Mathematical Problems in Engineering

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Fractional Mathematical Modelling and Optimal Control Problems of Differential Equations

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Volume 2020 |Article ID 4519858 | https://doi.org/10.1155/2020/4519858

Minhang Liu, Hua Su, "Differential Equation Models for Education Charges of Universities in China and the Applications", Mathematical Problems in Engineering, vol. 2020, Article ID 4519858, 5 pages, 2020. https://doi.org/10.1155/2020/4519858

Differential Equation Models for Education Charges of Universities in China and the Applications

Academic Editor: Chuanjun Chen
Received24 May 2020
Accepted25 Jun 2020
Published15 Jul 2020

Abstract

In recent years, with the expansion of university enrollment in China, the cost of running a school is getting higher and higher. Under the circumstance of insufficient state investment in higher education, the education charge paid by students has become an important source of the university income. It has become a hot topic of social concern to formulate a reasonable charging model to enable more students to enter higher education institutions. In this paper, we mainly put forward the basic differential equation models describing the problem of higher education charges in China. Through the qualitative analysis of these two basic models, we draw several conditions for universities to maintain or stabilize their education charges and give some suggestions on macrocontrol of university education charges in China.

1. Introduction to the Present Situation of Higher Education in China

Since the 1990s, under the guidance of the strategy of “rejuvenating the country through science and education and sustainable development (Deng Xiaoping, the chief designer of China, first put forward the important conclusion that science and technology are the first productive force. In 1997, the 15th Congress of the Communist Party of China clearly put forward the strategy of rejuvenating the country through science and education: to fully implement the idea that science and technology are the first productive force, to adhere to education as the basis, and to put science and technology and education in an important position in economic and social development),” the Chinese government has implemented “Project 211 (Project 211 is a construction project of about 100 universities and a number of key disciplines facing the 21st century),” “Project 985 (Project 985 is guided by the key areas and major needs urgently needed by the state or industry and focuses on building a number of platform bases around the national development strategy and the frontier of disciplines),” and “2011 Collaborative Innovation Plan (2011 Collaborative Innovation Plan is called the innovation ability promotion program of colleges and universities)” successively. The “first-class university and first-class discipline construction of higher education” has also been deployed since 2016. China’s higher education has achieved a great leap both in quantity and quality due to this series of important measures. Since 1999, China has experienced a huge increase in the enrollment in higher education (see Table 1). The level of the popularization of higher education is also rising.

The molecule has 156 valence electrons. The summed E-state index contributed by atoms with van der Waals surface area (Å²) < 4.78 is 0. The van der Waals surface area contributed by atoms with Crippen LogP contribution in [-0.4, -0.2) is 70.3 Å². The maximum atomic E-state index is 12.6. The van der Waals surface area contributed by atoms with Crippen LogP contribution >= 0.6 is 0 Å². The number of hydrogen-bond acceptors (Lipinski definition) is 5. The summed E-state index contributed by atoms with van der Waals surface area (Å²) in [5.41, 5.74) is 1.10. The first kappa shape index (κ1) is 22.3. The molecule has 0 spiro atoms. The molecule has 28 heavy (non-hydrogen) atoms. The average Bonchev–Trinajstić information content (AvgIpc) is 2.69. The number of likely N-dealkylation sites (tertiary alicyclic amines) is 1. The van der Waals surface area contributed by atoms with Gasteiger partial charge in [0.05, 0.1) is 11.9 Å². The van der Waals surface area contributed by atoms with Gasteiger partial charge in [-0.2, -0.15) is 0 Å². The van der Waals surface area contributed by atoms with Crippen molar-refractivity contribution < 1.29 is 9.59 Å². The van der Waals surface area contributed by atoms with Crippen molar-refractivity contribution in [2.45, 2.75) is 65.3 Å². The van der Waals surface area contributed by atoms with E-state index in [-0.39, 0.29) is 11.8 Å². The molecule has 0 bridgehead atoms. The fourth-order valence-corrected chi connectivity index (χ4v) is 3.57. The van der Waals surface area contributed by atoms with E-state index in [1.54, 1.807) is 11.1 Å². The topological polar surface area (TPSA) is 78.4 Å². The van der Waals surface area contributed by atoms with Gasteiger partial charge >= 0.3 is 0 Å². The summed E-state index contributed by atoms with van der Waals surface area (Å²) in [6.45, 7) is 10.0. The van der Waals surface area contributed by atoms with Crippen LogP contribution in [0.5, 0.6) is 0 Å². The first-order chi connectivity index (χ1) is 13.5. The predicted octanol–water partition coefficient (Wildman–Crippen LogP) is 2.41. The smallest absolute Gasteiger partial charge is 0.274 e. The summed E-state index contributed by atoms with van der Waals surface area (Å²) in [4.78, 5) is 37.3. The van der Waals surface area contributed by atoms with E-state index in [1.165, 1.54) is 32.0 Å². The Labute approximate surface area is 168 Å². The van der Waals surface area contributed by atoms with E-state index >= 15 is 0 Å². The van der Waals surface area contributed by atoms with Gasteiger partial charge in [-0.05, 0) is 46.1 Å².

YearNumber of schoolsEnrollment in higher education (thousand)Gross enrollment rate (%)Number of teaching staff expenses (RMB)Per public finance budget education expensesPer public finance public funds (RMB)

19991071168910.510657201.242962.37
1041233512.511137309.582921.23
1225284813.312146818.232613.56
20021396340815.013046177.962453.47
2526783537.5233616102.727637.97
20152560802440.0236918143.578280.08
20162596815342.7240518747.658067.26
2631842145.7244320298.638506.02
20182663876848.1248822007.779222.23

Remark. The data cited in this paper come from the China Statistical Yearbook (1999–2018) and the China Education Funds Statistical Yearbook (1999–2018).